The application concerned a very young child (B) who sustained burn injuries in an accident. The clinical team responsible for his care advised that the best practice treatment for his injuries was skin grafting and that there was a significant risk that he would require a blood transfusion . To avoid infection and for the best possible result, skin grafts should be carried out no later than 7 to 10 days from the initial burn. The Court was also told that in the event of a skin graft taking place without the ability to give a blood transfusion, there would be a risk of death as a result of sepsis developing. Continue reading
Businesses, governments and civil society descended on Geneva last week for the 2014 UN Forum on Business and Human Rights, the largest global gathering in the business and human rights field. There were lofty statements of high ambition but the pervasive tone and success of the Forum was more prosaic: nitty-gritty implementation.
It was a conference dedicated to developing and sharing the best practices capable of shifting businesses from showcase philanthropy to real accountability, from vague aspirations to measurable impacts, and from a race to the bottom to a competition to be recognised as world leading. It was a call for real action; as one panel moderator told his coffee-clutching audience early on Day 3: “I want to see dust on everybody’s shoes”.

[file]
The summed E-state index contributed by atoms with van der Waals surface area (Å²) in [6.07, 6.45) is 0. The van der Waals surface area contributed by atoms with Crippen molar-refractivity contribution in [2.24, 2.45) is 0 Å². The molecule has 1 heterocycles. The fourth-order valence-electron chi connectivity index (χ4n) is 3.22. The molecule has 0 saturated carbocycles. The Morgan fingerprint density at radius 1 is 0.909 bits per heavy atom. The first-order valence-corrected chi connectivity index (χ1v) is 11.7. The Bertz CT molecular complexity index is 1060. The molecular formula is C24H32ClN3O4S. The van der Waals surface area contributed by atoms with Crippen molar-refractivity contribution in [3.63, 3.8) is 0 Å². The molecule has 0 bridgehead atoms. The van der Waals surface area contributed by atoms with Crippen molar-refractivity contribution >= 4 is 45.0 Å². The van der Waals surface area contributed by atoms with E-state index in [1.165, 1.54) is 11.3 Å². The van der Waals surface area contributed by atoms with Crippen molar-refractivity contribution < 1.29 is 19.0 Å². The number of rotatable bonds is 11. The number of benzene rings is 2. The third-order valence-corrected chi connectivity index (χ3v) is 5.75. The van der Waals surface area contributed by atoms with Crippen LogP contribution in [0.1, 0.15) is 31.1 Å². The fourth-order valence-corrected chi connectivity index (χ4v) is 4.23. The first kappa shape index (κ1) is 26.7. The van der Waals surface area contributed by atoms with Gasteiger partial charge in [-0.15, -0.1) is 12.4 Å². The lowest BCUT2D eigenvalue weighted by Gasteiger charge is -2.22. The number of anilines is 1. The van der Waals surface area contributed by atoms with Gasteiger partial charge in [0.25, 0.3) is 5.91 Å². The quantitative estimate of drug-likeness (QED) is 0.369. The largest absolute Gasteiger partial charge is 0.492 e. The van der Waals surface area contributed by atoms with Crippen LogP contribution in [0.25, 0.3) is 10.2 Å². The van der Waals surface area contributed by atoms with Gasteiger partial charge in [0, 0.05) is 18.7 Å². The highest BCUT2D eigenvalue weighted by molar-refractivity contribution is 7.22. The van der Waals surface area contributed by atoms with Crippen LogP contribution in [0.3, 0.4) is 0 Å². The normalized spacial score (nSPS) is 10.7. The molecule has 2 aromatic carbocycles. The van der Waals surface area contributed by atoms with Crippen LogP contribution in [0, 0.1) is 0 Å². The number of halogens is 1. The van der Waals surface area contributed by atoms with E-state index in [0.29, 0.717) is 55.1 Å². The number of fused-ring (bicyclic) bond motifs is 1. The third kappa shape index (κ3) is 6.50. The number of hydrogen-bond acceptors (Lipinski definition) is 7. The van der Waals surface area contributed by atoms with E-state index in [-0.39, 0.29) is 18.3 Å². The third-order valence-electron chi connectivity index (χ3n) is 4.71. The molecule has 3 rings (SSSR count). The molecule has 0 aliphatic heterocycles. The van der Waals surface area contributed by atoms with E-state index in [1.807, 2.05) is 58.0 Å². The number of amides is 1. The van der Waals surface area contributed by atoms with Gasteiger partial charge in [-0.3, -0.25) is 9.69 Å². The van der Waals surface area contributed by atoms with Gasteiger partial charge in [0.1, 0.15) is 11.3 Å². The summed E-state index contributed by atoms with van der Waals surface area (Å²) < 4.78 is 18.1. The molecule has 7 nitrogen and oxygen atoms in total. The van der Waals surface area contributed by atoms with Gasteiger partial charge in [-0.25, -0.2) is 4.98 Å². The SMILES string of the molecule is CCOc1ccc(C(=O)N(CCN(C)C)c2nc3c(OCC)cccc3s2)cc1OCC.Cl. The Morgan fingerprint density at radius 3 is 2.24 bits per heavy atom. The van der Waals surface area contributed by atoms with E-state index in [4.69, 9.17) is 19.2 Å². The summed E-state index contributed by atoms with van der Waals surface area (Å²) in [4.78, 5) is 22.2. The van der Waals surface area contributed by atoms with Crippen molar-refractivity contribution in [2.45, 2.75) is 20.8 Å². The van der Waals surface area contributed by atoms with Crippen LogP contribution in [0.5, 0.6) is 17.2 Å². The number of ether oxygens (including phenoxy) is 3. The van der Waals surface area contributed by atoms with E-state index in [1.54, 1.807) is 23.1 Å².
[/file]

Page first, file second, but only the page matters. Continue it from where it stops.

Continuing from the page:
Implementation of what? Continue reading
R (on the application of the European Federation for Cosmetic Ingredients) v Secretary of State for Business, Innovation and Skills and the Attorney General, British Union for the Abolition of Vivisection and the European Coalition to End Animal Experiments (intervening)  EWHC 4222 (Admin) 12 December 2014 – read judgment
Conscientious shoppers who check the labelling of shampoos and other cosmetic products for the “not tested on animals” legend may not be aware that there is in place an EU Regulation (“the Cosmetics Regulation”), enforceable by criminal sanctions, prohibiting the placing on the market of any product that has been tested on laboratory animals. Any comfort drawn from this knowledge however may be displaced by the uncertainty concerning the status of cosmetics whose ingredients have been tested on animals in non-EU or “third” countries. (Incidentally the Cruelty Cutter app is designed to enable consumers to test, at the swipe of a smart phone, whether the product they are contemplating purchasing has been tested on animals.)
This case concerned the question of whether, and if so in what circumstances, that Regulation would prohibit the marketing of products which incorporate ingredients which have undergone testing on animals in third countries. It was a claim for judicial review seeking declarations relating to the marketing of cosmetic ingredients which had been thus tested. Continue reading
R (Haney and others) v. Secretary of State for Justice, 10 December 2014 – read judgment
Indeterminate sentences and the inadequate funding of rehabilitation during them has posed problems since Imprisonment for Public Protection (IPP) sentences hamstrung the system. The courts here and in Strasbourg have been in two minds what to do about cases where prisoners have not received the assistance they ought to have received – and hence are not, by domestic standards, ready for release.
Two solutions have been proposed to date. The House of Lords in R (James)  UKHL 22 decided that this did not amount to a breach of Article 5 of the Convention. When James got to Strasbourg, the ECtHR (2013) 56 EHRR 12 disagreed; continued detention was unlawful.
The Supreme Court found a third way, as we shall see. Another example of our courts’ increasing confidence when confronted with a Strasbourg decision they think to be wrong. Continue reading